• Marx and Engels, Manifesto of the Communist Party (1848)
• Georg Lukács, “The Phenomenon of Reification” (Part I of “Reification and the Con-sciousness of the Proletariat,” 1923)
• Siegfried Kracauer, “The Mass Ornament” (1927)
• Wilhelm Reich, “Ideology as Material Power” (1933/46)
• C. Wright Mills, “Letter to the New Left” (1960)
+ Carl Oglesby, “The Idea of the New Left” (1969)
• Max Shachtman, Race and Revolution (AKA Communism and the Negro, 1933)
• Richard Fraser, “Two Lectures on the Black Question in America and Revolutionary Integrationism” (1953)
• James Robertson and S. Stoute, “For Black Trotskyism” (1963)
+ Spartacist League, “Black and Red: Class Struggle Road to Negro Freedom” (1966)
+ Bayard Rustin, “The Failure of Black Separatism” (1970)
• Adolph Reed, “The ‘Black Revolution’ and the Reconstitution of Domination” (AKA “Black Particularity Reconsidered,” 1979)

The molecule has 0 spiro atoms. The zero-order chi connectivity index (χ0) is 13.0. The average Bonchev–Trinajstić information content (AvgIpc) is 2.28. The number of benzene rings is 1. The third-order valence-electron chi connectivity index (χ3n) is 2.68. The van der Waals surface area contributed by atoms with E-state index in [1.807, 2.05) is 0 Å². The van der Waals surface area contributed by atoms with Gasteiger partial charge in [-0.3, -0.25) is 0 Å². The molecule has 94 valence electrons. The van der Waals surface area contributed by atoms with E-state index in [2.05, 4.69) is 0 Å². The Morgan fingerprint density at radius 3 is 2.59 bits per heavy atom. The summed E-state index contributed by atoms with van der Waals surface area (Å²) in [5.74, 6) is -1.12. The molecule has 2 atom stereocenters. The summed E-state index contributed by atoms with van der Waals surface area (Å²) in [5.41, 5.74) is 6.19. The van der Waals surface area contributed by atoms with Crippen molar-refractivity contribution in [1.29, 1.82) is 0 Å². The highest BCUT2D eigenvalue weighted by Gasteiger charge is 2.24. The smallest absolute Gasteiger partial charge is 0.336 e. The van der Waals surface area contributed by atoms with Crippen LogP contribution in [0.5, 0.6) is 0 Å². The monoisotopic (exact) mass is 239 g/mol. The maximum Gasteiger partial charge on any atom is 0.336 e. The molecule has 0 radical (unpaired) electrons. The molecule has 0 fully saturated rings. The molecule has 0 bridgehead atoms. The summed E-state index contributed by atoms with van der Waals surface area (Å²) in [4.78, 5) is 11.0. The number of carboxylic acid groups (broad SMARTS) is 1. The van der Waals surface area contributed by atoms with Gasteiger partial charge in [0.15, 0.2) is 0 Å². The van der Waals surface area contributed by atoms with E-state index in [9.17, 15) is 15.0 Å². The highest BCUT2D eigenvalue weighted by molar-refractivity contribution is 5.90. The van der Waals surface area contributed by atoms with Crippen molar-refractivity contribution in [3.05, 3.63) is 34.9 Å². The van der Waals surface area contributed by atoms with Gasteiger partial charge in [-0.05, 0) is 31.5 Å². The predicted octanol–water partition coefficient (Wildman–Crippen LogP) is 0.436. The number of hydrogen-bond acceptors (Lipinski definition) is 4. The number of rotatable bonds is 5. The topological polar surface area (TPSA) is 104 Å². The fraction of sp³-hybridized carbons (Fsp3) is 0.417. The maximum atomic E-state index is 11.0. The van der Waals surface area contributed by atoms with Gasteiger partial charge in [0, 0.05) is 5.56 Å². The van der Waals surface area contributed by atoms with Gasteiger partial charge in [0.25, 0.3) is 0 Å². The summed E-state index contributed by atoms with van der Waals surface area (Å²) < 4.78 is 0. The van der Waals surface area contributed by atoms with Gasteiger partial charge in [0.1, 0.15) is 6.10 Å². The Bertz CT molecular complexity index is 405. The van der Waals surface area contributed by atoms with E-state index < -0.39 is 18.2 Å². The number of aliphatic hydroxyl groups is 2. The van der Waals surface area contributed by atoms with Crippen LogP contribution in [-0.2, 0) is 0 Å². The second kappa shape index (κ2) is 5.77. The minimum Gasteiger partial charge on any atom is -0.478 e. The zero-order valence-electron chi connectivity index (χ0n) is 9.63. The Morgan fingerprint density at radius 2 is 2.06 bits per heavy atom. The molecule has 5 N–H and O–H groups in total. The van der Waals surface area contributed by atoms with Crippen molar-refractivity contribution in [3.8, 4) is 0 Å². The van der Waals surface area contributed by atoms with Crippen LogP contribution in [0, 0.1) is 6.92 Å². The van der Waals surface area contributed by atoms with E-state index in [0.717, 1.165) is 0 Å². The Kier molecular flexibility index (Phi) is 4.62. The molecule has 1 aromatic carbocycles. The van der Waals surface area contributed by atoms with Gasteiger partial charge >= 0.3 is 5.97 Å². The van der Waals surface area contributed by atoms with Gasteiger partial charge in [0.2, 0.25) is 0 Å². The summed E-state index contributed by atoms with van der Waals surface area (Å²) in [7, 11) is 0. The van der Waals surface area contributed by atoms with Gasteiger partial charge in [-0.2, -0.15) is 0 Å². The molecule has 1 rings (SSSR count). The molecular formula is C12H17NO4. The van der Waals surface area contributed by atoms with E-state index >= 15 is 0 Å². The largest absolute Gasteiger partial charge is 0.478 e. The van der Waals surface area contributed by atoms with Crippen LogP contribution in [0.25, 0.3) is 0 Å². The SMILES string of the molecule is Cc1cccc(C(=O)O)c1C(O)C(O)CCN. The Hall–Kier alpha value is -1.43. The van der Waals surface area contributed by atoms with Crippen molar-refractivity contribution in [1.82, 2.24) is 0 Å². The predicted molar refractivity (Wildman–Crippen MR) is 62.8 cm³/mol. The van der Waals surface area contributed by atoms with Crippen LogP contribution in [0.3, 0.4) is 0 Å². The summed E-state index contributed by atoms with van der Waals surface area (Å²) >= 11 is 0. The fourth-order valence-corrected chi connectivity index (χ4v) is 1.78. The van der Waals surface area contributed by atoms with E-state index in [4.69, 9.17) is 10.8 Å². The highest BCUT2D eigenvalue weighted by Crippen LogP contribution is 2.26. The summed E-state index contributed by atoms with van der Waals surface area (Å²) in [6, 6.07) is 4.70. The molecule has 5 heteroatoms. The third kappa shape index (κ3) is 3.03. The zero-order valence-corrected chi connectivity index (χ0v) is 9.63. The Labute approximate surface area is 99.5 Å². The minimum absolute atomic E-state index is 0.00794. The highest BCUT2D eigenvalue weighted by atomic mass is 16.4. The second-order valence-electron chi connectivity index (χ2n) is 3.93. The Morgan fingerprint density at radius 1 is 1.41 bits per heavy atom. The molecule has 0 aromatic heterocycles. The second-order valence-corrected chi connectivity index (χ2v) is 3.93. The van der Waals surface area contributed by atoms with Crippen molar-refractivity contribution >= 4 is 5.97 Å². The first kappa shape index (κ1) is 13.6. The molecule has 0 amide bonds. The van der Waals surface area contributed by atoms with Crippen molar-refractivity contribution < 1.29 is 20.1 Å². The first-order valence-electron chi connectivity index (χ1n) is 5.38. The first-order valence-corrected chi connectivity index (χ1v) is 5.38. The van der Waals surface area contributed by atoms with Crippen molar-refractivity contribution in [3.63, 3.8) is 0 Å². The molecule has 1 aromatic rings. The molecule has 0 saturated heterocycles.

+ Reed, “Paths to Critical Theory” (1984)
• Martin Nicolaus, “The Unknown Marx” (1968)
• Postone, “Necessity, Labor, and Time” (1978)
• Karl Korsch, “Marxism and Philosophy” (1924)
+ Marx, “To Make the World Philosophical” (1839–41) and “For a Ruthless Criticism of Everything Existing” (1843)
+ Korsch, “The Marxism of the First International” (1924)
• Marx, selections from The Grundrisse (1858/1971)
• Lukács, “Preface” (1922) [History and Class Consciousness]
• “What is Orthodox Marxism?” (1919) [History and Class Consciousness]
• “Class Consciousness” (1920) [History and Class Consciousness]
• Juliet Mitchell, “Women: the Longest Revolution” (1966)
• Clara Zetkin and V. I. Lenin, “An interview on the woman question” (1920)

More via Entdinglichung:

La Bataille Socialiste:

* El Amigo del pueblo N°3, Juni 1937
* Daniel Guérin: La révolution déjacobinisée (1957)
* Paul Louis: Le colonialisme (1905)
* Simone Weil: La vie et la grève des ouvrières métallos (1936)
* Socialist Party of Great Britain (SPGB): Le SPGB et l’Espagne (1937)
* Paul Mattick: Introduction to “Anti-Bolshevik Communism” (1978)

Marxists Internet Archive (MIA):